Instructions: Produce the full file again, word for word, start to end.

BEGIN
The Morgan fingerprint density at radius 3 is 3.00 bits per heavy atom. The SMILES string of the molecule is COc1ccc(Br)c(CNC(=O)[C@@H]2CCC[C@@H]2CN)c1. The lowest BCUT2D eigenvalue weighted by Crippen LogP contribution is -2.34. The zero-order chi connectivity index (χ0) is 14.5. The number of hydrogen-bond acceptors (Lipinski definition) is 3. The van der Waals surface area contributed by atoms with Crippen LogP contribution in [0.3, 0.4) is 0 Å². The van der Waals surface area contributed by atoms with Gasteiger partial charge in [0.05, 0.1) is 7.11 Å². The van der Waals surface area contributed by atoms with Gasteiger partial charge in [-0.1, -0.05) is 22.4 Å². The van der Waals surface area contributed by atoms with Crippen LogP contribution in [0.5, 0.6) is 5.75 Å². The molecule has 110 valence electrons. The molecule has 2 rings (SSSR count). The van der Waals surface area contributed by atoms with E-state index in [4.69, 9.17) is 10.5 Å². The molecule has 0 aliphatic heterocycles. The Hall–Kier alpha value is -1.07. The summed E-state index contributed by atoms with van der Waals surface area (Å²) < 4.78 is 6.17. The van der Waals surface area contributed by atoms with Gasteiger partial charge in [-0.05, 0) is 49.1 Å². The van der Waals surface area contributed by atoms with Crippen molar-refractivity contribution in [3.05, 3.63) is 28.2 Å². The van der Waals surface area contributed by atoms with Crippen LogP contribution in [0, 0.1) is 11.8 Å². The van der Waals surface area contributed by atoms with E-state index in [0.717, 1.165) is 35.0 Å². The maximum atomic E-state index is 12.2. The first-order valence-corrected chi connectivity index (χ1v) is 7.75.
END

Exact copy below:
The Morgan fingerprint density at radius 3 is 3.00 bits per heavy atom. The SMILES string of the molecule is COc1ccc(Br)c(CNC(=O)[C@@H]2CCC[C@@H]2CN)c1. The lowest BCUT2D eigenvalue weighted by Crippen LogP contribution is -2.34. The zero-order chi connectivity index (χ0) is 14.5. The number of hydrogen-bond acceptors (Lipinski definition) is 3. The van der Waals surface area contributed by atoms with Crippen LogP contribution in [0.3, 0.4) is 0 Å². The van der Waals surface area contributed by atoms with Gasteiger partial charge in [0.05, 0.1) is 7.11 Å². The van der Waals surface area contributed by atoms with Gasteiger partial charge in [-0.1, -0.05) is 22.4 Å². The van der Waals surface area contributed by atoms with Crippen LogP contribution in [0.5, 0.6) is 5.75 Å². The molecule has 110 valence electrons. The molecule has 2 rings (SSSR count). The van der Waals surface area contributed by atoms with E-state index in [4.69, 9.17) is 10.5 Å². The molecule has 0 aliphatic heterocycles. The Hall–Kier alpha value is -1.07. The summed E-state index contributed by atoms with van der Waals surface area (Å²) < 4.78 is 6.17. The van der Waals surface area contributed by atoms with Gasteiger partial charge in [-0.05, 0) is 49.1 Å². The van der Waals surface area contributed by atoms with Crippen molar-refractivity contribution in [3.05, 3.63) is 28.2 Å². The van der Waals surface area contributed by atoms with Crippen LogP contribution in [0, 0.1) is 11.8 Å². The van der Waals surface area contributed by atoms with E-state index in [0.717, 1.165) is 35.0 Å². The maximum atomic E-state index is 12.2. The first-order valence-corrected chi connectivity index (χ1v) is 7.75.